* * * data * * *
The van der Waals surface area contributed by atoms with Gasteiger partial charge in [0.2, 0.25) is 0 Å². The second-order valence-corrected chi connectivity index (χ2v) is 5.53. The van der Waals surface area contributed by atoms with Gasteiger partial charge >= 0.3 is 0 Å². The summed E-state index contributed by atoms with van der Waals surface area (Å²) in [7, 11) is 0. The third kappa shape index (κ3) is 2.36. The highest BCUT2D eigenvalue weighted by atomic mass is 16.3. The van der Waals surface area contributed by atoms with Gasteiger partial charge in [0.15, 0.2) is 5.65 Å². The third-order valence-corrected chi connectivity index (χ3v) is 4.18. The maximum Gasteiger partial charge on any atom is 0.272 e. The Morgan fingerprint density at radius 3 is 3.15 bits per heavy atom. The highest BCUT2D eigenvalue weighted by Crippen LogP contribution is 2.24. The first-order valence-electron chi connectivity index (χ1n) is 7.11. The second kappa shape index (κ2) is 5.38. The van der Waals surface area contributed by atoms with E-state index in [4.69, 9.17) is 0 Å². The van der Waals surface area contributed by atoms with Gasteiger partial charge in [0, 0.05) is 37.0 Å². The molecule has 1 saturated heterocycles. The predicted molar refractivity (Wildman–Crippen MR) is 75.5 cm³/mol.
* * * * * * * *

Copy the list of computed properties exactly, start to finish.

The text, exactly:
The van der Waals surface area contributed by atoms with Gasteiger partial charge in [0.2, 0.25) is 0 Å². The second-order valence-corrected chi connectivity index (χ2v) is 5.53. The van der Waals surface area contributed by atoms with Gasteiger partial charge >= 0.3 is 0 Å². The summed E-state index contributed by atoms with van der Waals surface area (Å²) in [7, 11) is 0. The third kappa shape index (κ3) is 2.36. The highest BCUT2D eigenvalue weighted by atomic mass is 16.3. The van der Waals surface area contributed by atoms with Gasteiger partial charge in [0.15, 0.2) is 5.65 Å². The third-order valence-corrected chi connectivity index (χ3v) is 4.18. The maximum Gasteiger partial charge on any atom is 0.272 e. The Morgan fingerprint density at radius 3 is 3.15 bits per heavy atom. The highest BCUT2D eigenvalue weighted by Crippen LogP contribution is 2.24. The first-order valence-electron chi connectivity index (χ1n) is 7.11. The second kappa shape index (κ2) is 5.38. The van der Waals surface area contributed by atoms with E-state index in [4.69, 9.17) is 0 Å². The van der Waals surface area contributed by atoms with Gasteiger partial charge in [0, 0.05) is 37.0 Å². The molecule has 1 saturated heterocycles. The predicted molar refractivity (Wildman–Crippen MR) is 75.5 cm³/mol.